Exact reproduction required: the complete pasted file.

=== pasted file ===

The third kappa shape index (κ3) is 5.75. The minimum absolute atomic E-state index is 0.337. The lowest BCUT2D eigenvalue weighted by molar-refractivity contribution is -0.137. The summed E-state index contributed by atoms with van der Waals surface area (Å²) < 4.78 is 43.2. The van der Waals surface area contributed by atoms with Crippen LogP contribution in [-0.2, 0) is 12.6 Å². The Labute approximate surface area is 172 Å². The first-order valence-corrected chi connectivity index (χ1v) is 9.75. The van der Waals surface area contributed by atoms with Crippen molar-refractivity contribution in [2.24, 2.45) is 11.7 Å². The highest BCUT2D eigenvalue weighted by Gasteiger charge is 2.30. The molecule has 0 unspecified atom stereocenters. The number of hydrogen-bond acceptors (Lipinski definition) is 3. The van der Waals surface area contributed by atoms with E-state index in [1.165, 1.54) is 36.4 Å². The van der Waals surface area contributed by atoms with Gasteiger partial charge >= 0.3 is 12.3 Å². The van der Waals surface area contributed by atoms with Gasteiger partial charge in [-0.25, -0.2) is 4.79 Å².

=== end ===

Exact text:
The third kappa shape index (κ3) is 5.75. The minimum absolute atomic E-state index is 0.337. The lowest BCUT2D eigenvalue weighted by molar-refractivity contribution is -0.137. The summed E-state index contributed by atoms with van der Waals surface area (Å²) < 4.78 is 43.2. The van der Waals surface area contributed by atoms with Crippen LogP contribution in [-0.2, 0) is 12.6 Å². The Labute approximate surface area is 172 Å². The first-order valence-corrected chi connectivity index (χ1v) is 9.75. The van der Waals surface area contributed by atoms with Crippen molar-refractivity contribution in [2.24, 2.45) is 11.7 Å². The highest BCUT2D eigenvalue weighted by Gasteiger charge is 2.30. The molecule has 0 unspecified atom stereocenters. The number of hydrogen-bond acceptors (Lipinski definition) is 3. The van der Waals surface area contributed by atoms with E-state index in [1.165, 1.54) is 36.4 Å². The van der Waals surface area contributed by atoms with Gasteiger partial charge >= 0.3 is 12.3 Å². The van der Waals surface area contributed by atoms with Gasteiger partial charge in [-0.25, -0.2) is 4.79 Å².